Older respondents readily explained that in pre-transition times one would need a “personal connection” or would feel compelled to seek one in order to access better care. A common phrase in connection-seeking would be, as many reported, “do you have anyone in [for example] Vinogradska?” The person asked could be anyone, a friend, a neighbour, a colleague – anyone who could have acquaintances working in a hospital. The question itself meant that the seeker was searching for a doctor working at that specific hospital, Vinogradska, who would admit, take care of, and perhaps operate on the person himself/herself or a member of his/her family. In such cases assumed efficacy of care and success of the cure depended on the pre-evaluated benefit of having a “connection”. Finding a connection did not automatically mean that the doctor in question would require or should be offered payment in the aforementioned blue envelope. However, since this instance of connected care was deemed more valuable, a payment could be part of it.

Strategies of building and retaining complicated and complex relationships between doctors and patients required knowing the rules of the game so one could play it, either as a patient or a healthcare worker. Therefore, strategies of allocating and negotiating the value of caring and curing existed as informal practices in the previous era of nominally unpaid healthcare. Some of these older behaviours have been retained in a somewhat modified form. Research participants confirmed that small gifts are still exchanged in public hospitals and with the same logic both before and after the service has been rendered. These gifts are interpreted as symbolic and as gifts of gratitude and appreciation.

Public opinion and attitudes towards the giving of envelopes has obviously changed to the extent that respondents unanimously claimed that envelope-giving does not exist anymore. One of the important findings of my study is that neither gifts nor envelopes are exchanged in the private health sector today: “it did not even cross my mind to bring anything”, emphasized one of the interviewees. Unambiguously monetary transactions have replaced the culturally evaluated transactions of the past.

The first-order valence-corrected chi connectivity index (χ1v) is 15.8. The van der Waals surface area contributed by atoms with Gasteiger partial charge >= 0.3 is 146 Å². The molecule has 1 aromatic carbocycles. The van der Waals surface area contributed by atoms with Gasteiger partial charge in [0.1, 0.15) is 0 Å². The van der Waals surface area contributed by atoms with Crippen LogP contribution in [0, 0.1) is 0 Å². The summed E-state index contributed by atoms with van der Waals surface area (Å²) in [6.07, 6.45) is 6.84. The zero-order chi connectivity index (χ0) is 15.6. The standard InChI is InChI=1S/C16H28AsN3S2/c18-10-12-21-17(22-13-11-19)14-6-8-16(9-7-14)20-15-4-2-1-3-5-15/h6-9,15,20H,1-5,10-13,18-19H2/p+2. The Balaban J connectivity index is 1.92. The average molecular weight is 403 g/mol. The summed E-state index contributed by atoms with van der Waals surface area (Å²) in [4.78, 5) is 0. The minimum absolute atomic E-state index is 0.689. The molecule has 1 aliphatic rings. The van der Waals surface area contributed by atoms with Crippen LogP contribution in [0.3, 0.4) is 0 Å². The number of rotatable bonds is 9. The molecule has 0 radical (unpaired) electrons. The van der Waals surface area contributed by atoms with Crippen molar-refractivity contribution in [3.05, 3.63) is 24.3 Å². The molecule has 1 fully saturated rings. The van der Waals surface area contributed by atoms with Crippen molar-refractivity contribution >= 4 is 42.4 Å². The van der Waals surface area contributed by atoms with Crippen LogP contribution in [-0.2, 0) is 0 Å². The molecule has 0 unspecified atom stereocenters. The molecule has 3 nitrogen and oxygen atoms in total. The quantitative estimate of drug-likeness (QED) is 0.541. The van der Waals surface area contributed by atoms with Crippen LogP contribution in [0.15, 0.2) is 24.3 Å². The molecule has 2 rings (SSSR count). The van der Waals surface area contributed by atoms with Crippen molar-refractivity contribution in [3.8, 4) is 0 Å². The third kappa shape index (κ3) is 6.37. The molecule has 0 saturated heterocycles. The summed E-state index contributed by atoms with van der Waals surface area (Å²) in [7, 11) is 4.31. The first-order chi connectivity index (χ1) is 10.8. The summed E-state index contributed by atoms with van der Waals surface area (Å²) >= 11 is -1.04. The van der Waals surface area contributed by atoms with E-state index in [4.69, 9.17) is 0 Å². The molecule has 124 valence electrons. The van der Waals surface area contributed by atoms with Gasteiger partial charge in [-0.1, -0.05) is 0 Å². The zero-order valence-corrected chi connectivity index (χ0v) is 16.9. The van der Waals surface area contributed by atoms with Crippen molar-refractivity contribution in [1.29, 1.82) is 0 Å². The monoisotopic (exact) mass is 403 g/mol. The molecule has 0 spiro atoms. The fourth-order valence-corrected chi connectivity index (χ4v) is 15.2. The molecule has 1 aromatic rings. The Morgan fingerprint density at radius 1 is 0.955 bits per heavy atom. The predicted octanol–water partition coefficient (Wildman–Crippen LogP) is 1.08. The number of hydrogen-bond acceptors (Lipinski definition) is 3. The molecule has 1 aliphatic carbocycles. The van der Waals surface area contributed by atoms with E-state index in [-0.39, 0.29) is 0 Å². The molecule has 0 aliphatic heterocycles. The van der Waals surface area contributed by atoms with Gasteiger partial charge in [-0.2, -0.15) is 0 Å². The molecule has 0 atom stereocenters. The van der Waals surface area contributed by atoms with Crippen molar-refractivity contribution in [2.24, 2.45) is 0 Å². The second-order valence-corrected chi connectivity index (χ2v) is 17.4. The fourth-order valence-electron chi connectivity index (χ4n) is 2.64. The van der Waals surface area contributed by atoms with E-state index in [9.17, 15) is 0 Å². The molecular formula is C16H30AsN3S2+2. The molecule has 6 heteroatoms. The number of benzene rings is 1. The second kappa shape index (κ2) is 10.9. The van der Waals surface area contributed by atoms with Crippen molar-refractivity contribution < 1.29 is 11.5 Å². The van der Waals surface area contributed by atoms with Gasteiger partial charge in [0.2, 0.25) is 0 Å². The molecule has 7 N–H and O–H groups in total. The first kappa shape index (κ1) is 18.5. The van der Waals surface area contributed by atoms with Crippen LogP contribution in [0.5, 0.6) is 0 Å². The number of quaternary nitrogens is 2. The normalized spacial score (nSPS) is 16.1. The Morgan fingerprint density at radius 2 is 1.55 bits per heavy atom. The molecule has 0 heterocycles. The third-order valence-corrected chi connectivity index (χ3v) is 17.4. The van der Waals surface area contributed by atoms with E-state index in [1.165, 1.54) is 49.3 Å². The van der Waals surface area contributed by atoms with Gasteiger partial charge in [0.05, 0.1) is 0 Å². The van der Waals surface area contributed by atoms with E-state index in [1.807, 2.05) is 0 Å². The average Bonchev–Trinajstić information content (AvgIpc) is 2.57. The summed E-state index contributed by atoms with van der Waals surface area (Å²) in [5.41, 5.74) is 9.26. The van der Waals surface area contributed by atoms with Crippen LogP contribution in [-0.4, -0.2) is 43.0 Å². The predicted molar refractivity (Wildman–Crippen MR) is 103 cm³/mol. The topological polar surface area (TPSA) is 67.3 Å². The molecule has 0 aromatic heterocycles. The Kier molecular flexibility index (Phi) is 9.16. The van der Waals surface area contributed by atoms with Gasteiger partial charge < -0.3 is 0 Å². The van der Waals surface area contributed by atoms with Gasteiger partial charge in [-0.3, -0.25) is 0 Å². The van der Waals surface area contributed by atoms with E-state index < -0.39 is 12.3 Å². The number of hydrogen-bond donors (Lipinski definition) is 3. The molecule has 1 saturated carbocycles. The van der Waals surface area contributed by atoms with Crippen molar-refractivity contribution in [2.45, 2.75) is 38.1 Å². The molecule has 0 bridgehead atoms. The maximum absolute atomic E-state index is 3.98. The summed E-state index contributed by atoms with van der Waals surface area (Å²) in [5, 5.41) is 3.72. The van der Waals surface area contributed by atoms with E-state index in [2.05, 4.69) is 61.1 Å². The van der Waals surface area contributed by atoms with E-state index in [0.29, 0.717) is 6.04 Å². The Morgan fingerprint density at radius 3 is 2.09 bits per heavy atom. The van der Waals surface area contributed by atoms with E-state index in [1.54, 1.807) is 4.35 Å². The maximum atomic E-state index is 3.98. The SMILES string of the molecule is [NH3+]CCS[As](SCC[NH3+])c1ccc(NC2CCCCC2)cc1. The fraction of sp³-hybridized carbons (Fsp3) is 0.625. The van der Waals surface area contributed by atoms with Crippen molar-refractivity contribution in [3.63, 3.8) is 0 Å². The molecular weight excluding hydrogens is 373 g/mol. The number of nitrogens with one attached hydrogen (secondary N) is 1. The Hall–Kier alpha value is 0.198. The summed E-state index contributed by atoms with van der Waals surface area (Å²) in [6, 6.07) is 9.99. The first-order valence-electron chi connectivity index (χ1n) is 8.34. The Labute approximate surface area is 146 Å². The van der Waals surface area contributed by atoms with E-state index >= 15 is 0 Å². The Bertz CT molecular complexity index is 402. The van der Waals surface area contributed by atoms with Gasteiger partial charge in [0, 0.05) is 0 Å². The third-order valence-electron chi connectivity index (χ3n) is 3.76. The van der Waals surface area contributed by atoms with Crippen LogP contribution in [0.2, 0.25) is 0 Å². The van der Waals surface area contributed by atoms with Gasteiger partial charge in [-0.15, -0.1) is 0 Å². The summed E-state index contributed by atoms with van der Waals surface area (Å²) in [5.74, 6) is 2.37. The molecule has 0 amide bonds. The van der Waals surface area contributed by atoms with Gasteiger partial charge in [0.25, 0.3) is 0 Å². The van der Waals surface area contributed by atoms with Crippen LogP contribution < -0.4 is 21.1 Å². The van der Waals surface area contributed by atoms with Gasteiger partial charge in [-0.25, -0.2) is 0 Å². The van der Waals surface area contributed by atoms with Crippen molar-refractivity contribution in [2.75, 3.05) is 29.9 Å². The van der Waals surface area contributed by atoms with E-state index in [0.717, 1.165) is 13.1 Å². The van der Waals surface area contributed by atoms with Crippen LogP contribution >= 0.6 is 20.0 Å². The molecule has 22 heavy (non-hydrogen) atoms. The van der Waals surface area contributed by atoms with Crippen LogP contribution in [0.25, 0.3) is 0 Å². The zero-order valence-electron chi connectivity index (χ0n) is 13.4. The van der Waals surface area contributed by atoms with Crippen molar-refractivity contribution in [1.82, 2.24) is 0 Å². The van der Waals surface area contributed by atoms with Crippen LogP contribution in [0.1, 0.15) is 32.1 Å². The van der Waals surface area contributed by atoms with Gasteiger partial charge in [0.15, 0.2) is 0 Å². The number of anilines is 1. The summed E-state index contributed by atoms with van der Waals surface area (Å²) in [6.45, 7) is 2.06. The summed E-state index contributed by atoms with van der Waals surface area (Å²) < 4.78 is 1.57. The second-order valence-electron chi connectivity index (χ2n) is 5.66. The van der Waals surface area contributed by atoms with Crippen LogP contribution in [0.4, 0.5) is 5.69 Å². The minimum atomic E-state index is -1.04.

The third category of value-driven health-seeking behaviours, personal connections, still exists, but with a significant shift, giving rise to the phenomenon of semi-private healthcare (Temkina & Rivkin-Fish 2020). In this form of healthcare, patients move from private to public healthcare (see Pantović 2016 for Serbia) and continue their treatment in the public health sector with the same doctors, avoiding the waiting lists or getting some other benefit that would not otherwise have been accessible to them. According to my interview participants, this was a deliberate strategy used by some patients.


The central premise of this article is that both the willingness to pay (Donaldson 2001) and adhering to a fee-for-service system (Bazylevych 2009) form a constitutive part of the medical market in Croatia today, compared to the pre-transition period. This premise was corroborated by patients’ accounts: health-seeking behaviours have become dependent on parallel payable healthcare and healthcare alternatives, and on the consumer-like expectations of patients which “go beyond health” (Donaldson 2001). They are also centred around patients assessing the general quality of their experience with healthcare providers.